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Proceedings Paper

GISMO: a 2-millimeter bolometer camera for the IRAM 30 m telescope
Author(s): Johannes G. Staguhn; Dominic J. Benford; Christine A. Allen; S. Harvey Moseley; Elmer H. Sharp; Troy J. Ames; Walter Brunswig; David T. Chuss; Eli Dwek; Stephen F. Maher; Catherine T. Marx; Timothy M. Miller; Santiago Navarro; Edward J. Wollack
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Paper Abstract

We are building a bolometer camera (the Goddard-Iram Superconducting 2-Millimeter Observer, GISMO) for operation in the 2 mm atmospheric window to be used at the IRAM 30 m telescope. The instrument uses a 8x16 planar array of multiplexed TES bolometers which incorporates our newly designed Backshort Under Grid (BUG) architecture. Due to the size and sensitivity of the detector array (the NEP of the detectors is 4×10-17 W/√Hz), this instrument will be unique in that it will be capable of providing significantly greater imaging sensitivity and mapping speed at this wavelength than has previously been possible. The major scientific driver for this instrument is to provide the IRAM 30 m telescope with the capability to rapidly observe galactic and extragalactic dust emission, in particular from high-z ULIRGs and quasars, even in the summer season. The 2 mm spectral range provides a unique window to observe the earliest active dusty galaxies in the universe and is well suited to better confine the star formation rate in these objects. The instrument will fill in the SEDs of high redshift galaxies at the Rayleigh-Jeans part of the dust emission spectrum, even at the highest redshifts. The observational efficiency of a 2 mm camera with respect to bolometer cameras operating at shorter wavelengths increases for objects at redshifts beyond z ~ 1 and is most efficient at the highest redshifts, at the time when the first stars were re-ionizing the universe. Our models predict that at this wavelength one out of four serendipitously detected galaxies will be at a redshift of z > 6.5.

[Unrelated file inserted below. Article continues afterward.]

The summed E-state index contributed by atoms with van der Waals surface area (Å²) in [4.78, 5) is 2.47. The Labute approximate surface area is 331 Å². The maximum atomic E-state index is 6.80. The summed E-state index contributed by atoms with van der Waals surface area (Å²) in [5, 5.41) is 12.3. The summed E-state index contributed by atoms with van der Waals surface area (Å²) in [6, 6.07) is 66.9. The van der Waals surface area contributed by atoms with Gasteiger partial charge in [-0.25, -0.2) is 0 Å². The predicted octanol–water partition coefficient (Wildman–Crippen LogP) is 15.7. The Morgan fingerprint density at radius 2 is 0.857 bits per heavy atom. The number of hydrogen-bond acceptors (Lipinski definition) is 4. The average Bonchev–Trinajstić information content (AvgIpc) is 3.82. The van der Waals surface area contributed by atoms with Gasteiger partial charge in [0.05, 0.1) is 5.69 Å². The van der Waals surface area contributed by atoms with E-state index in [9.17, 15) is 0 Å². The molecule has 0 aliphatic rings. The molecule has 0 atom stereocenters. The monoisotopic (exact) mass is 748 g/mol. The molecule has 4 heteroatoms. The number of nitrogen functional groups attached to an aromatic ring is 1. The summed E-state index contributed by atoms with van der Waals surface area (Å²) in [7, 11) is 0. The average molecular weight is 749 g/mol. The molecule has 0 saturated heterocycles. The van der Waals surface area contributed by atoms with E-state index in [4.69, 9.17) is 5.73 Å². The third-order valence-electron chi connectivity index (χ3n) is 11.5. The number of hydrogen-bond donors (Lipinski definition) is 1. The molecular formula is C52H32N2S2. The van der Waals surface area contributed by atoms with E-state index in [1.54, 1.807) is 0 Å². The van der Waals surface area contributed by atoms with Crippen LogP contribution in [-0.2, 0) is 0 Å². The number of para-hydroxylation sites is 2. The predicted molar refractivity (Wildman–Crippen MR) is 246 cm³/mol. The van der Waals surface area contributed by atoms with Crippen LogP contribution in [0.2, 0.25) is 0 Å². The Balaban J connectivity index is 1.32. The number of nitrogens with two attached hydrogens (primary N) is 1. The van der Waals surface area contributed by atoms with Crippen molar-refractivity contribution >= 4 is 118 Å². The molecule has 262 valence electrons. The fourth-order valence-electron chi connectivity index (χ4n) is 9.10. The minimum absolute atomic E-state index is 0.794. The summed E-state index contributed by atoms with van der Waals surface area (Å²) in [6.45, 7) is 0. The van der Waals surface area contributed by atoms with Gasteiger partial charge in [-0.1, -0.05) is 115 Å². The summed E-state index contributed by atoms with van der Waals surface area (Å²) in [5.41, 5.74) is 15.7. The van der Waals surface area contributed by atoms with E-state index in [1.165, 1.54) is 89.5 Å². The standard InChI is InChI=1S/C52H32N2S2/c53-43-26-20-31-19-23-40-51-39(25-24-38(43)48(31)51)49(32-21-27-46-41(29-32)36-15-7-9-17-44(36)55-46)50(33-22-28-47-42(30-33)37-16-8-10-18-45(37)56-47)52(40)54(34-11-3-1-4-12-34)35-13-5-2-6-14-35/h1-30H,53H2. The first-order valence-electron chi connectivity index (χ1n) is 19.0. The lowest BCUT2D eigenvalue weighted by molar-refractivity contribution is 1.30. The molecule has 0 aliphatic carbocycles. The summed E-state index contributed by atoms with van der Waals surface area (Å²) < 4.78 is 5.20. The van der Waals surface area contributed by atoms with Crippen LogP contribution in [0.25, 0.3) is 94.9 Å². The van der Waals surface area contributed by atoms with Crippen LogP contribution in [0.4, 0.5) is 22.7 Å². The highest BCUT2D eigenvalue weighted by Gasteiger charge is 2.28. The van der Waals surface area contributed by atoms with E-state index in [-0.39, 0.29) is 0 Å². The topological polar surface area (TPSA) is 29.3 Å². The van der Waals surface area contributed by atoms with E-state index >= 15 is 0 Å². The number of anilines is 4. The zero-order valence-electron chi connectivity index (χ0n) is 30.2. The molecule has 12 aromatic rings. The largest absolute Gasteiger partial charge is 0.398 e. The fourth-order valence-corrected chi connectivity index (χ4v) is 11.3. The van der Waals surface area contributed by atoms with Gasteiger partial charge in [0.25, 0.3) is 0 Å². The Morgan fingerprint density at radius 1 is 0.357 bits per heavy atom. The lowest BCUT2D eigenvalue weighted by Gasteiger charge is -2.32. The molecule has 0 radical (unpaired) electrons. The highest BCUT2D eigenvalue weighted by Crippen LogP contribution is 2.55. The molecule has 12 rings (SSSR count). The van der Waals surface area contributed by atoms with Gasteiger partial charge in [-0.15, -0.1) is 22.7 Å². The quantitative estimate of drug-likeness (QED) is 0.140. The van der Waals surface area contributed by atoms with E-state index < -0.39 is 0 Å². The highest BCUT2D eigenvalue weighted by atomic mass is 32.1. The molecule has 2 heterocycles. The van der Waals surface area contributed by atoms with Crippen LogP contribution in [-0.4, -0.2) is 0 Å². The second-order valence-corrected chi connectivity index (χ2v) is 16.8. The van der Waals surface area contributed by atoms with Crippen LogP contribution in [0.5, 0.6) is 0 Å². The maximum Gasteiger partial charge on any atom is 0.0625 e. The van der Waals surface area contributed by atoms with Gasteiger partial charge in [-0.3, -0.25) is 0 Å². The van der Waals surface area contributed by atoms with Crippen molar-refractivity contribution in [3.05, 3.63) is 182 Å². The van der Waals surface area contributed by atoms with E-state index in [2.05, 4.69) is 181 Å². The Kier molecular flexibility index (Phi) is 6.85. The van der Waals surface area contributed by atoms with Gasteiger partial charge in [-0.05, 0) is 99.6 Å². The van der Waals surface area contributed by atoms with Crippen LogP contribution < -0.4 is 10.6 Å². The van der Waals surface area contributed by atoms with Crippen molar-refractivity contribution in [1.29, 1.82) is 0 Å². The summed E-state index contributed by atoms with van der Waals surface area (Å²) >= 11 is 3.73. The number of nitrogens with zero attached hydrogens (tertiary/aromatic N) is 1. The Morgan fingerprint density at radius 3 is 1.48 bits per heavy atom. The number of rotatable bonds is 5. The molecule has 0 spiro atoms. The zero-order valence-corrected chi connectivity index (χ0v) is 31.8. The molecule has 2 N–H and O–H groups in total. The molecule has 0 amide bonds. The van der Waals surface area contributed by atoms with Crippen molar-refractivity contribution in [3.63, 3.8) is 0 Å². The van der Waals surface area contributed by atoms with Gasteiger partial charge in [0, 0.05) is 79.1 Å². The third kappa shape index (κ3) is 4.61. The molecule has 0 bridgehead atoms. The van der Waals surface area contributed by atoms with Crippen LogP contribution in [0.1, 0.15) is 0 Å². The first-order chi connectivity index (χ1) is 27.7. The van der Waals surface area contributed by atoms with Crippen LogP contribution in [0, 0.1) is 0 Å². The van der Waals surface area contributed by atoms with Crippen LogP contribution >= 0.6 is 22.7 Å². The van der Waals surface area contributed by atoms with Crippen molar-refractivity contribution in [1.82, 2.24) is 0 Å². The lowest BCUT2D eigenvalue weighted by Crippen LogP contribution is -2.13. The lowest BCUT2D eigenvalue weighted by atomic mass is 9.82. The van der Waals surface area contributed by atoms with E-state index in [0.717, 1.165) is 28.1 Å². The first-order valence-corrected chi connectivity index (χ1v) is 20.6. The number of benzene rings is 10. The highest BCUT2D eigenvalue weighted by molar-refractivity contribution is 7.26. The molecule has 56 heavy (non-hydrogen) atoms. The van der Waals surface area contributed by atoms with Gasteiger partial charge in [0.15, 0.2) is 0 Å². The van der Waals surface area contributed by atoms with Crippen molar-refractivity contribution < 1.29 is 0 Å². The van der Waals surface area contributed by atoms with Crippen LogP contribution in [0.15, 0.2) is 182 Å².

Paper Details

Date Published: 6 July 2006
PDF: 9 pages
Proc. SPIE 6275, Millimeter and Submillimeter Detectors and Instrumentation for Astronomy III, 62751D (6 July 2006); doi: 10.1117/12.671970
Show Author Affiliations
Johannes G. Staguhn, NASA Goddard Space Flight Ctr. (United States)
Science Systems and Applications Inc. (United States)
Dominic J. Benford, NASA Goddard Space Flight Ctr. (United States)
Christine A. Allen, NASA Goddard Space Flight Ctr. (United States)
S. Harvey Moseley, NASA Goddard Space Flight Ctr. (United States)
Elmer H. Sharp, NASA Goddard Space Flight Ctr. (United States)
Global Science & Technology, Inc. (United States)
Troy J. Ames, NASA Goddard Space Flight Ctr. (United States)
Walter Brunswig, Instituto de Radioastronomía Milimétrica (Spain)
David T. Chuss, NASA Goddard Space Flight Ctr. (United States)
Eli Dwek, NASA Goddard Space Flight Ctr. (United States)
Stephen F. Maher, NASA Goddard Space Flight Ctr. (United States)
Science Systems and Applications, Inc. (United States)
Catherine T. Marx, NASA Goddard Space Flight Ctr. (United States)
Timothy M. Miller, NASA Goddard Space Flight Ctr. (United States)
QSS, Inc. (United States)
Santiago Navarro, Instituto de Radioastronomía Milimétrica (Spain)
Edward J. Wollack, NASA Goddard Space Flight Ctr. (United States)


Published in SPIE Proceedings Vol. 6275:
Millimeter and Submillimeter Detectors and Instrumentation for Astronomy III
Jonas Zmuidzinas; Wayne S. Holland; Stafford Withington; William D. Duncan, Editor(s)

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